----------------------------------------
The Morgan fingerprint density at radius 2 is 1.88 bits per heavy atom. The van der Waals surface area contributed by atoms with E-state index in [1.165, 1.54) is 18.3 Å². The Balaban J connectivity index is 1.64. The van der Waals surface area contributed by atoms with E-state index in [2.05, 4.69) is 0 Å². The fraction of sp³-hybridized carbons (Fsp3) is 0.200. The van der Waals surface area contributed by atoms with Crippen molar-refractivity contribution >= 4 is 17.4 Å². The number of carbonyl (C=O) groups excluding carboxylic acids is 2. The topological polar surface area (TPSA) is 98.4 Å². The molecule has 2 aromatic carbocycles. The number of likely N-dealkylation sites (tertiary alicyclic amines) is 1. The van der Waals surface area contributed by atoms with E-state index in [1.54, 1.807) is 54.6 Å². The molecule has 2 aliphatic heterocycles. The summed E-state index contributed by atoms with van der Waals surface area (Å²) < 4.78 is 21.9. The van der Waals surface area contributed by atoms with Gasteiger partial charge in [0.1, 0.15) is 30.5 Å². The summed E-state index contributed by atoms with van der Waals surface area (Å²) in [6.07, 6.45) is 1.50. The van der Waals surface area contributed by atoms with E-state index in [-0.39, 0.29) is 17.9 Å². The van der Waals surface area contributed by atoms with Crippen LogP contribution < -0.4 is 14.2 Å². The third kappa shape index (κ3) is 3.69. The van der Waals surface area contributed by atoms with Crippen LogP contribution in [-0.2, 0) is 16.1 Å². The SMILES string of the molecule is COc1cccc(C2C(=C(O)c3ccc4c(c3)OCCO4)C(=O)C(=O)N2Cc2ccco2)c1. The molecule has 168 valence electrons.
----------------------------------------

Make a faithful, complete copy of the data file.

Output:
The Morgan fingerprint density at radius 2 is 1.88 bits per heavy atom. The van der Waals surface area contributed by atoms with E-state index in [1.165, 1.54) is 18.3 Å². The Balaban J connectivity index is 1.64. The van der Waals surface area contributed by atoms with E-state index in [2.05, 4.69) is 0 Å². The fraction of sp³-hybridized carbons (Fsp3) is 0.200. The van der Waals surface area contributed by atoms with Crippen molar-refractivity contribution >= 4 is 17.4 Å². The number of carbonyl (C=O) groups excluding carboxylic acids is 2. The topological polar surface area (TPSA) is 98.4 Å². The molecule has 2 aromatic carbocycles. The number of likely N-dealkylation sites (tertiary alicyclic amines) is 1. The van der Waals surface area contributed by atoms with E-state index in [1.54, 1.807) is 54.6 Å². The molecule has 2 aliphatic heterocycles. The summed E-state index contributed by atoms with van der Waals surface area (Å²) < 4.78 is 21.9. The van der Waals surface area contributed by atoms with Gasteiger partial charge in [0.1, 0.15) is 30.5 Å². The summed E-state index contributed by atoms with van der Waals surface area (Å²) in [6.07, 6.45) is 1.50. The van der Waals surface area contributed by atoms with E-state index in [-0.39, 0.29) is 17.9 Å². The van der Waals surface area contributed by atoms with Crippen LogP contribution < -0.4 is 14.2 Å². The third kappa shape index (κ3) is 3.69. The van der Waals surface area contributed by atoms with Crippen LogP contribution in [-0.2, 0) is 16.1 Å². The SMILES string of the molecule is COc1cccc(C2C(=C(O)c3ccc4c(c3)OCCO4)C(=O)C(=O)N2Cc2ccco2)c1. The molecule has 168 valence electrons.